Mentions: The designed device constructed for these studies fulfilled the sampling and fluorescence reading requirements according to the desired protocol. The device could be satisfactorily programmed without errors, neither during deposition nor during the reading of the samples. Additionally, the humidified chamber that was coupled to the sampling stage was crucial in preventing sample evaporation, allowing the reaction to proceed despite incubation at room temperature. The incubation time (60 min) for each sample prior to reading was maintained constant, and the fiber optic arrangement enabled the light to be emitted directly over the samples and to detect the light emitted following excitation. The fiber optics was mounted through a micromanipulator to assess their exact position in each experiment. Different intensities of laser power were evaluated to obtain the best response, and 5 mW was found to be the optimal power to excite the samples and obtain the strongest fluorescence response. For the CCD-based fluorescence detector, it was possible to use the software to synchronize the time of reading (every five seconds) with the movement of the platform such that the reading could be performed automatically. Accordingly, the time required for reading depended on the total number of deposited samples. This process offers the advantage of measuring an experimental series in a single session, and using the SpectraSuite software (Ocean Optics), the analysis could be performed simultaneously during the reading. Thus, a total of 900 samples could be evaluated in approximately 75 min. A scheme of the device is presented in Figure 1.Figure 1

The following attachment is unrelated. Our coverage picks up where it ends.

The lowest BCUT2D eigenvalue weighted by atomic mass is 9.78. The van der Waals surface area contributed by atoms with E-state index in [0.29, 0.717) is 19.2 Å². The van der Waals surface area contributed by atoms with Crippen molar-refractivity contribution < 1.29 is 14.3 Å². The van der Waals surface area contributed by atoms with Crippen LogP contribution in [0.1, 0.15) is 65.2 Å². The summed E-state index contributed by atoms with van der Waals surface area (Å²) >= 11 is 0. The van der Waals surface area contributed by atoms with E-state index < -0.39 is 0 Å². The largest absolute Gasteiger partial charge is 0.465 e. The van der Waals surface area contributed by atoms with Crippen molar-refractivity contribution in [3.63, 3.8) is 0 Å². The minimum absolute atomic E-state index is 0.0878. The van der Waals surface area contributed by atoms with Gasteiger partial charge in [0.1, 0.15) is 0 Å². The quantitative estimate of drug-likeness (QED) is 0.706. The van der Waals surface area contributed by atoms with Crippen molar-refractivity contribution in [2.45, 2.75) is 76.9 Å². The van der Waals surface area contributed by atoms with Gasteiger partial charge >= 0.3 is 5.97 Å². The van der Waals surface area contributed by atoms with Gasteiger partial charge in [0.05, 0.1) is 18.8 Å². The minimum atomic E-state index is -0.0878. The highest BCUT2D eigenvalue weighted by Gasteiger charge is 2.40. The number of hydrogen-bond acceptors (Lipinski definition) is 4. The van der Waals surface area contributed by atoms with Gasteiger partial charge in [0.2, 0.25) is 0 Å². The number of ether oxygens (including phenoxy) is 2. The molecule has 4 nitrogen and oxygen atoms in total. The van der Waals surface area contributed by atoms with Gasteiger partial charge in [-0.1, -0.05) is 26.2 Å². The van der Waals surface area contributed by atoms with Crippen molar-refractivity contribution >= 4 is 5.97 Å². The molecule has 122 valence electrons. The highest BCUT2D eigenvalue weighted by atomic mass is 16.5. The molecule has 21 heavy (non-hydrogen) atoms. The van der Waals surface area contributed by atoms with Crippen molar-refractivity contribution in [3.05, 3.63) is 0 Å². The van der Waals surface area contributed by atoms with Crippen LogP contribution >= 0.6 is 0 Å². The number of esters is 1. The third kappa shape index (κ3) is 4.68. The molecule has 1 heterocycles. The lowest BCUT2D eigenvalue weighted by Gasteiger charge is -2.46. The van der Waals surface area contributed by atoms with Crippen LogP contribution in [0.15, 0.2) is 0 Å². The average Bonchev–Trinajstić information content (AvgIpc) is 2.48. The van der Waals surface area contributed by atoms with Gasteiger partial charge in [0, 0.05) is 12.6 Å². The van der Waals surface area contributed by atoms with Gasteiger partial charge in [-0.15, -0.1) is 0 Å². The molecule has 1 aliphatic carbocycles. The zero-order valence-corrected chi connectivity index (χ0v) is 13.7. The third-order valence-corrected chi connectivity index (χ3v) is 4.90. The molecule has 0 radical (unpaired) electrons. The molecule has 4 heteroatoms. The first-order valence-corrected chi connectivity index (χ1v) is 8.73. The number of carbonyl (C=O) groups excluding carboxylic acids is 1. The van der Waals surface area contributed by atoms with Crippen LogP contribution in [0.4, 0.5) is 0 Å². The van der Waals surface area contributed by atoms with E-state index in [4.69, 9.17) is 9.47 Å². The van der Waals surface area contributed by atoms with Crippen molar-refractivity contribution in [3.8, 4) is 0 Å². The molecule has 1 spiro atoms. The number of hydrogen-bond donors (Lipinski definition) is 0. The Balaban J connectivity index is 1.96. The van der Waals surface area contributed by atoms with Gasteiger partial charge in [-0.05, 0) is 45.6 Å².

Increase in the extracellular glutamate level during seizures and electrical stimulation determined using a high temporal resolution technique.

Medina-Ceja L, Pardo-Peña K, Morales-Villagrán A, Ortega-Ibarra J, López-Pérez S - BMC Neurosci (2015)

The device developed for sampling and reading of the glutamate concentration in dialysates. Top of A and B show the schematic device with all of its components: 1, the cover; 2, the stage movable in two axes; 3, the Z axis with the needle for sampling; 4, polycarbonate plate; 5, the control box used to program the device in terms of the number of rows and the frequency of the sampling process, as well as for reading; and 6, space for a wet sponge to create the humidity chamber when the cover slides over it. Actual images of the schematic device are shown at the bottom. C, Schematic and actual images (top and bottom, respectively) of fluorescence samples obtained at the end of an experiment.
© Copyright Policy - open-access
Related In: Results  -  Collection

License 1 - License 2
Show All Figures
getmorefigures.php?uid=PMC4363345&req=5

Fig1: The device developed for sampling and reading of the glutamate concentration in dialysates. Top of A and B show the schematic device with all of its components: 1, the cover; 2, the stage movable in two axes; 3, the Z axis with the needle for sampling; 4, polycarbonate plate; 5, the control box used to program the device in terms of the number of rows and the frequency of the sampling process, as well as for reading; and 6, space for a wet sponge to create the humidity chamber when the cover slides over it. Actual images of the schematic device are shown at the bottom. C, Schematic and actual images (top and bottom, respectively) of fluorescence samples obtained at the end of an experiment.